Last week, the a panel of the Second Circuit Court of Appeals ruled that the National Security Agency’s bulk phone metadata collection program is not authorized by Section 215 of the USA PATRIOT Act. The ruling is a setback for congressional leaders who are trying to reauthorize the provision before it expires at the end of the month.
A lower court deferred to the Obama administration, upholding the legal basis for the domestic surveillance program, but the three-judge appellant panel reversed the decision, setting the stage for the case to go before the Supreme Court.
“This case serves as an example of the increasing complexity of balancing the paramount interest in protecting the security of our nation – a job in which, as the President has stated, ‘actions are second‐guessed, success is unreported, and failure can be catastrophic,’ with the privacy interests of its citizens in a world where surveillance capabilities are vast and where it is difficult if not impossible to avoid exposing a wealth of information about oneself to those surveillance mechanisms,” wrote Judge Gerard Lynch for the panel. “Reconciling the clash of these values requires productive contribution from all three branches of government, each of which is uniquely suited to the task in its own way.”
“[W]e conclude that the district court erred in ruling that Section 215 authorizes the telephone metadata collection program,” he continued, “and instead hold that the telephone metadata program exceeds the scope of what Congress has authorized and therefore violates Section 215.”
As one might expect, the decision was hailed by privacy groups – including the American Civil Liberties Union, which filed the lawsuit to end the NSA’s domestic surveillance program. Hawkish Republicans were quick to condemn the decision, invoking the September 11 attacks and the rise of the Islamic State to promote fear in the minds of Americans.
During an appearance on CNN’s State of the Union, former House Intelligence Committee Chairman Mike Rogers (R-Mich.) complained “[t]he more we make this more difficult, the more likely we’re going to have [bad] event.”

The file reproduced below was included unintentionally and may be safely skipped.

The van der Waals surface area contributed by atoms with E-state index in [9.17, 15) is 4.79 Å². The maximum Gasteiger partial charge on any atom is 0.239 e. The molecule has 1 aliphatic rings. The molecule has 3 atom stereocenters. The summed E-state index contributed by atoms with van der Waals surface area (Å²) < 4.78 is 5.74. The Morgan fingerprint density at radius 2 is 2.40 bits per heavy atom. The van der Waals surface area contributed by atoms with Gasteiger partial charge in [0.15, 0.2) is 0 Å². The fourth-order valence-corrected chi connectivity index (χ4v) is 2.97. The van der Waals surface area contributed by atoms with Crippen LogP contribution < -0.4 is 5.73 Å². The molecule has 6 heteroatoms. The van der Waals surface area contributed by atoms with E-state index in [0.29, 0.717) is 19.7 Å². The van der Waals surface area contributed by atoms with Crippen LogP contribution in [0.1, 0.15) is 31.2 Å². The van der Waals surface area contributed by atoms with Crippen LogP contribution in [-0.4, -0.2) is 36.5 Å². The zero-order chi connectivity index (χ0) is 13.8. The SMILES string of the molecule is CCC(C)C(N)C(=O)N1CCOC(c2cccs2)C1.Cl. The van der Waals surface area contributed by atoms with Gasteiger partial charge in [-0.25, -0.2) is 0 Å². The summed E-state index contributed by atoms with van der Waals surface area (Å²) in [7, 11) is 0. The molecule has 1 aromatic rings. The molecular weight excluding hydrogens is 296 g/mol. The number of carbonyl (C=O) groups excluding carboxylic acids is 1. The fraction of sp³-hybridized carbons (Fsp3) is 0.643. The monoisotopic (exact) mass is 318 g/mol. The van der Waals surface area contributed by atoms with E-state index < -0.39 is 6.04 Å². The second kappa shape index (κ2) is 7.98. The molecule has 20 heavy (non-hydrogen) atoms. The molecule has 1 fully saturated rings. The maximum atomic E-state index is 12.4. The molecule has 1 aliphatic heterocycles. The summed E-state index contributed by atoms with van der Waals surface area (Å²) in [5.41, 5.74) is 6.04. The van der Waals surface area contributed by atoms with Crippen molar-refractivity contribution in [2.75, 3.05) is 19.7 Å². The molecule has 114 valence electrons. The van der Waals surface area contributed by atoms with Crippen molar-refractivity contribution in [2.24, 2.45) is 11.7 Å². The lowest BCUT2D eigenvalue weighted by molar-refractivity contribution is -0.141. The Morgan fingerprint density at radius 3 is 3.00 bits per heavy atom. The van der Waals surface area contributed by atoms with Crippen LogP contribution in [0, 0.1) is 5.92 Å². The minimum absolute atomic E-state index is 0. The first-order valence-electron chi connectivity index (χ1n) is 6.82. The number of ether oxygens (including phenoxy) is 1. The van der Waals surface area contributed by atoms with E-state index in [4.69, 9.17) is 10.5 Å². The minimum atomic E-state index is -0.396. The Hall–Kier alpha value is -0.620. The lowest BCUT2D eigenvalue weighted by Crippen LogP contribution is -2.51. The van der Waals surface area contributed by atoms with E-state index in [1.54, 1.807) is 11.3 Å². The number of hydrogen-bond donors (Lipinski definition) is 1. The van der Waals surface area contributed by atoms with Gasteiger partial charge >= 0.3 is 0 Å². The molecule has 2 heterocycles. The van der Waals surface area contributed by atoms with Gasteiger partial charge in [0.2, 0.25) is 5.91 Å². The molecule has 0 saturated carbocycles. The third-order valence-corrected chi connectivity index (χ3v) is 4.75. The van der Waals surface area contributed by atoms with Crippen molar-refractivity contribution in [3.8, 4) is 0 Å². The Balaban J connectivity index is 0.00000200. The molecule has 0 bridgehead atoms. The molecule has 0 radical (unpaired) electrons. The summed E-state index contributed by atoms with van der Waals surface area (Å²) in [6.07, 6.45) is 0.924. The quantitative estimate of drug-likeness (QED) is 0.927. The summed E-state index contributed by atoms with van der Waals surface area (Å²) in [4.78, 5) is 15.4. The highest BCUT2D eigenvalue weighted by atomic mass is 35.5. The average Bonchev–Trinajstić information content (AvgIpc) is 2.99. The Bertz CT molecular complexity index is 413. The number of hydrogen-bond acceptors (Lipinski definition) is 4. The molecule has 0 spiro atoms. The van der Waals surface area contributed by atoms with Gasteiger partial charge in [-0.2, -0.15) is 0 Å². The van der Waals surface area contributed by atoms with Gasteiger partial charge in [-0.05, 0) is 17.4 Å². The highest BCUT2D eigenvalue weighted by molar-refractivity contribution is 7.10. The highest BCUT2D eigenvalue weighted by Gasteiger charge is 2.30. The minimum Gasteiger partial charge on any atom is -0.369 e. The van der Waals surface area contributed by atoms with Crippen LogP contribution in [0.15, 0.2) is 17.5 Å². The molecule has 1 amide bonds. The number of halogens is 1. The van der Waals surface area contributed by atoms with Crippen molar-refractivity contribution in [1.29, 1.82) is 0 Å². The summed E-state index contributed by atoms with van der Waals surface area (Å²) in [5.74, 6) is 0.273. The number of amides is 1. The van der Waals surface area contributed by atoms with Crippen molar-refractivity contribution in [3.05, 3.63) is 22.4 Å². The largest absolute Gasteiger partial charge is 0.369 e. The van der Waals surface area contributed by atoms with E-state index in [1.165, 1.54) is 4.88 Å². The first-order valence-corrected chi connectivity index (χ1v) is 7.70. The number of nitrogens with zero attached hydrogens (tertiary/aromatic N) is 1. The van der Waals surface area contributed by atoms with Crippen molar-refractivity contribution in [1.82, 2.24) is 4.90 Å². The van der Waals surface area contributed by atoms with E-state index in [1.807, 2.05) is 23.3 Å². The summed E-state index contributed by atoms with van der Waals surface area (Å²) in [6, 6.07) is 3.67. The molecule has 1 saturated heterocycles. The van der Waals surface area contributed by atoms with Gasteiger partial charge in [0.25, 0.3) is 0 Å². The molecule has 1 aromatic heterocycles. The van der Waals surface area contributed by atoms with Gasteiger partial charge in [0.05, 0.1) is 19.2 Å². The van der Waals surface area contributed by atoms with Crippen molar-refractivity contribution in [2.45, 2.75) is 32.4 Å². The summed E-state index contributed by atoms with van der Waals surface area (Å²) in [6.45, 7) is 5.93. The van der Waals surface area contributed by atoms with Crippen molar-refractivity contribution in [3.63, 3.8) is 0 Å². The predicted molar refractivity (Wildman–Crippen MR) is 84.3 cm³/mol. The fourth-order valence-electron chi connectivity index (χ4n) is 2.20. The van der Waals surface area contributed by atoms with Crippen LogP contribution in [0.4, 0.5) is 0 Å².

Rogers was one of the most vocal defenders of the NSA’s domestic surveillance efforts when he served on Capitol Hill. He’s long insisted that the program is necessary to prevent attacks inside the homeland, although government panels have concluded that it didn’t play a role in preventing terrorist attacks.
Although Rogers is no longer rooming the halls of Congress as an elected official, others, such as Sens. John McCain (R-Ariz.) and Lindsey Graham (R-S.C.), are pushing for reauthorization of Section 215, using fear to advance their unconstitutional cause.
The House of Representatives will likely vote on the USA FREEDOM Act on Wednesday. This bill, according to Rep. Justin Amash (R-Mich.), is flawed because it actually authorizes the bulk collection of innocent Americans’ phone metadata.
Absent passage of worthwhile reforms, there could be enough votes in Congress to deny reauthorization of Section 215 before the provision expires, particularly in the Senate where there may be the votes to filibuster any extension. Still, that may not be enough. Some have speculated that the administration could continue the program without Section 215.
It’ll be interesting to see how it plays out, but no matter how it ends, we’ll find out soon who in Congress actually believes the rhetoric they espouse on the campaign trail and who is willing to cast aside privacy protections of the Constitution to give the federal government almost unlimited power to spy on Americans.